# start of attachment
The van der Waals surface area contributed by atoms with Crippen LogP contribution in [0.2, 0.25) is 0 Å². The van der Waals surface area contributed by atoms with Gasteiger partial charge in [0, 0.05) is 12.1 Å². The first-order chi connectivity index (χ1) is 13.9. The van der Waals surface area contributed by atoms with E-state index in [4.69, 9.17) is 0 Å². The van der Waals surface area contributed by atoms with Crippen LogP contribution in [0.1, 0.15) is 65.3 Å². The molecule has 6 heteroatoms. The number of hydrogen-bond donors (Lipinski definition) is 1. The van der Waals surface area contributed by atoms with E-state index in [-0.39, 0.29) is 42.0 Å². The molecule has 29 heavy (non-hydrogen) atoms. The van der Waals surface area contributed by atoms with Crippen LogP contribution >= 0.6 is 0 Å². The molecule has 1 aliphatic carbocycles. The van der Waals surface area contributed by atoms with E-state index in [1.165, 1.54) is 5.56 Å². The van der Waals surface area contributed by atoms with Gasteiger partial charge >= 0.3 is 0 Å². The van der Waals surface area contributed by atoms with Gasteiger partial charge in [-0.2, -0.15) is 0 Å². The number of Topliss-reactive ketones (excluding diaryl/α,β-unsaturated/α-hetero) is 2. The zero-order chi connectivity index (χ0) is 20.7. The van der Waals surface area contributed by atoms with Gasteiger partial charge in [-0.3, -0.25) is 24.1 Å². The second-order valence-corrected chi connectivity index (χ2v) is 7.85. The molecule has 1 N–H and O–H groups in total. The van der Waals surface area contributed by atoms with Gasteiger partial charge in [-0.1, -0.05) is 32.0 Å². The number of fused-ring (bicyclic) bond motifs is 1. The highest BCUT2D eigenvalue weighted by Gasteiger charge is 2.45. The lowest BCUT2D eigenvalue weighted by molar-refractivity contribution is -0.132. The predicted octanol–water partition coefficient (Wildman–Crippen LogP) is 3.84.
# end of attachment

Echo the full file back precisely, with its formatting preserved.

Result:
The van der Waals surface area contributed by atoms with Crippen LogP contribution in [0.2, 0.25) is 0 Å². The van der Waals surface area contributed by atoms with Gasteiger partial charge in [0, 0.05) is 12.1 Å². The first-order chi connectivity index (χ1) is 13.9. The van der Waals surface area contributed by atoms with E-state index in [4.69, 9.17) is 0 Å². The van der Waals surface area contributed by atoms with Crippen LogP contribution in [0.1, 0.15) is 65.3 Å². The molecule has 6 heteroatoms. The number of hydrogen-bond donors (Lipinski definition) is 1. The van der Waals surface area contributed by atoms with E-state index in [-0.39, 0.29) is 42.0 Å². The molecule has 29 heavy (non-hydrogen) atoms. The van der Waals surface area contributed by atoms with Crippen LogP contribution >= 0.6 is 0 Å². The molecule has 1 aliphatic carbocycles. The van der Waals surface area contributed by atoms with E-state index in [1.165, 1.54) is 5.56 Å². The van der Waals surface area contributed by atoms with Gasteiger partial charge >= 0.3 is 0 Å². The van der Waals surface area contributed by atoms with Gasteiger partial charge in [-0.2, -0.15) is 0 Å². The number of Topliss-reactive ketones (excluding diaryl/α,β-unsaturated/α-hetero) is 2. The zero-order chi connectivity index (χ0) is 20.7. The van der Waals surface area contributed by atoms with Gasteiger partial charge in [-0.3, -0.25) is 24.1 Å². The second-order valence-corrected chi connectivity index (χ2v) is 7.85. The molecule has 1 N–H and O–H groups in total. The van der Waals surface area contributed by atoms with Gasteiger partial charge in [-0.1, -0.05) is 32.0 Å². The number of fused-ring (bicyclic) bond motifs is 1. The highest BCUT2D eigenvalue weighted by Gasteiger charge is 2.45. The lowest BCUT2D eigenvalue weighted by molar-refractivity contribution is -0.132. The predicted octanol–water partition coefficient (Wildman–Crippen LogP) is 3.84.